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$330 million settlement deal in Katrina oil spill

An oil company and plaintiffs affected by the worst environmental disaster during Hurricane Katrina said Monday they had agreed to a $330 million settlement.
/ Source: news services

An oil company and plaintiffs affected by the worst environmental disaster during Hurricane Katrina said Monday they had agreed to a $330 million settlement.

Murphy Oil, based in El Dorado, Ark., said in a statement it had reached an agreement with the plaintiff attorneys over the spill from an oil storage tank at its Meraux refinery in St. Bernard Parish near New Orleans. One million gallons of oil coursed into canals and thousands of homes after storm surge moved the tank off its base.

“Obviously, the community is eager to move forward, and so are we,” said Murphy spokeswoman Mindy West.

The proposed agreement is subject to approval from the U.S. District Court for the Eastern District of Louisiana, which has scheduled a hearing for the matter on Oct. 10.

The proposed settlement includes $80 million paid so far to settle roughly 2,700 household and business claims, said Sidney Torres, the court-appointed liaison for the committee. The class consists of a total of about 6,200 claims, he said.

Another $160 million would go toward property buyouts and paying property owners in the area, while the remaining $90 million would be for cleanup, he said. The latter figure could rise, however, if more cleanup work is needed, Torres said.

Terms of the proposed agreement and benefits would be paid by Murphy and its insurers, according to a news release from the plaintiff attorneys. Torres said attorneys’ fees would be above and beyond the settlement amount, and set by the judge.

Torres said the judge urged all parties to work toward a resolution.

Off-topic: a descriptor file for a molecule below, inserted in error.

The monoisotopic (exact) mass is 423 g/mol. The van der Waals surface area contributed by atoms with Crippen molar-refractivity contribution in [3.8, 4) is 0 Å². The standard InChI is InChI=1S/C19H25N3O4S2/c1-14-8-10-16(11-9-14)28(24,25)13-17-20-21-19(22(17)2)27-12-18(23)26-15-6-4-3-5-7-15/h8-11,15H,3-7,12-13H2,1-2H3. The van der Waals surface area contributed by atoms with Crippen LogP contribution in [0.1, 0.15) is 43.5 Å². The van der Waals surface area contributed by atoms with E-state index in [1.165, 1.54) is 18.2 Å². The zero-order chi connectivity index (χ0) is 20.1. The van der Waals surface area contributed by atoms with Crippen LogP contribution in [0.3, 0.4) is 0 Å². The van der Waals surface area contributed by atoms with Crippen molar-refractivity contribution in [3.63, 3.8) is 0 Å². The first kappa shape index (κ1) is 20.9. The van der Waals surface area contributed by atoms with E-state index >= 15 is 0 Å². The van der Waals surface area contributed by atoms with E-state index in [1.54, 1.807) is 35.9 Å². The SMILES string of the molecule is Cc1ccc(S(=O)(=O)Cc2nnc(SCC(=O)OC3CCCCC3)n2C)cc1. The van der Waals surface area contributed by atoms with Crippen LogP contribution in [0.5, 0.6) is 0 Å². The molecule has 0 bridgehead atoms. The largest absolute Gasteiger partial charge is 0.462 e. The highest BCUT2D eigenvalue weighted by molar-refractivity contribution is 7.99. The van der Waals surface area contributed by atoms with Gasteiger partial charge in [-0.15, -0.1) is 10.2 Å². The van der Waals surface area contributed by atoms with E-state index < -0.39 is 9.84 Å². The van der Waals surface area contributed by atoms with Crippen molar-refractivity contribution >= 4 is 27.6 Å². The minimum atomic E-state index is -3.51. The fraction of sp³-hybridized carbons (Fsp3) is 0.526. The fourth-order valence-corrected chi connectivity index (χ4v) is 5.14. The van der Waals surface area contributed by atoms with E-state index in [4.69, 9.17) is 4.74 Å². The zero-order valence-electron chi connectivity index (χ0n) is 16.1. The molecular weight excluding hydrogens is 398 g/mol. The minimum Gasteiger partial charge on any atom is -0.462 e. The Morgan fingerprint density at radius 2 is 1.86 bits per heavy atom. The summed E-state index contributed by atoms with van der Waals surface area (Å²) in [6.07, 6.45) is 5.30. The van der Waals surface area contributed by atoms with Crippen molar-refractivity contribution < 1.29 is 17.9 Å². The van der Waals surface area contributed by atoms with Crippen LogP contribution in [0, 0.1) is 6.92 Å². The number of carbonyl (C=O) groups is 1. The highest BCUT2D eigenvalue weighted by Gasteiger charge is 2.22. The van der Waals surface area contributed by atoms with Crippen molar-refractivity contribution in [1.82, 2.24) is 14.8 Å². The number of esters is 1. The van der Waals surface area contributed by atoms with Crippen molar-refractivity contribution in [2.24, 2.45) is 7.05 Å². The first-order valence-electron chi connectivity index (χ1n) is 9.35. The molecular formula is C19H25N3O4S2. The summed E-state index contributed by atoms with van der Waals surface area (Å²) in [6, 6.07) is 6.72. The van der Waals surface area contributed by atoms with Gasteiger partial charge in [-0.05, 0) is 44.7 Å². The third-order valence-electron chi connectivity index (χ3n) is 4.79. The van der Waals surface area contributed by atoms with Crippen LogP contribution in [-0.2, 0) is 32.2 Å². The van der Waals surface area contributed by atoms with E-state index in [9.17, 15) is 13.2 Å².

“Everyone down here is struggling to recover, to return home, and this is a very positive step,” he said.

Some have come back
Some homeowners like Eileen Schwartz have already moved back in. Her one-story house has new, blue siding provided by Murphy.

Looking down the street of abandoned houses and overgrown lawns, she explains what it’s like to live where a year ago crude oil covered pavement, grass, porches, floors and furniture.

“It’s like living in the country,” Schwartz, 36, said. ”You’re still in the city, but it’s quiet, like in the country.”

Schwartz’s home is one of 1,800 estimated by the U.S. Environmental Protection Agency to be in the square mile area flooded by 25,110 barrels of crude oil from Murphy's 120 refinery about a mile to the east.

The Murphy oil spill was the worst environmental disaster caused by hurricanes Katrina and Rita, which demolished offshore platforms in the U.S. Gulf of Mexico and shut refineries from Houston to Pascagoula, Miss.

Much of the oil has been scraped and power-washed away, but conspicuously absent from the neighborhoods in the spill area are the white travel trailers the Federal Emergency Management Agency has provided to returning residents and which abound in St. Bernard Parish front yards that weren’t covered by oil.

Some won't return
For Johnny Lewis, who lived a few blocks from Schwartz, the clean-up hasn’t restored what he lost in the spill. He won’t return.

“The neighborhood has disappeared off the face of the earth,” Lewis said. “I’m 70 years old and all I ever had -- my roots -- are gone.”

Lewis was part of a group fighting against air pollution from another nearby refinery operated by Chalmette Refining LLC, a joint venture between Exxon Mobil Corp. and Venezuela’s national oil company, Petroleos de Venezuela SA.

“I was already fighting with the refineries before I left,” he said. “Why I should I go back and fight with them some more?”

Schwartz doesn’t blame those who aren’t returning. She and her husband were planning to build a house north of Lake Pontchartrain until they realized they couldn’t afford to carry two houses at the same time.

“Murphy did live up to their bargain and cleaned up everything,” she said.

“At first, I felt trapped,” Schwartz said. “That’s not how I feel now. This is my home. I’ve lived here all my life. We have Murphy down the street and Chalmette Refining over there and they put chemicals in the air they shouldn’t and I’m still here.”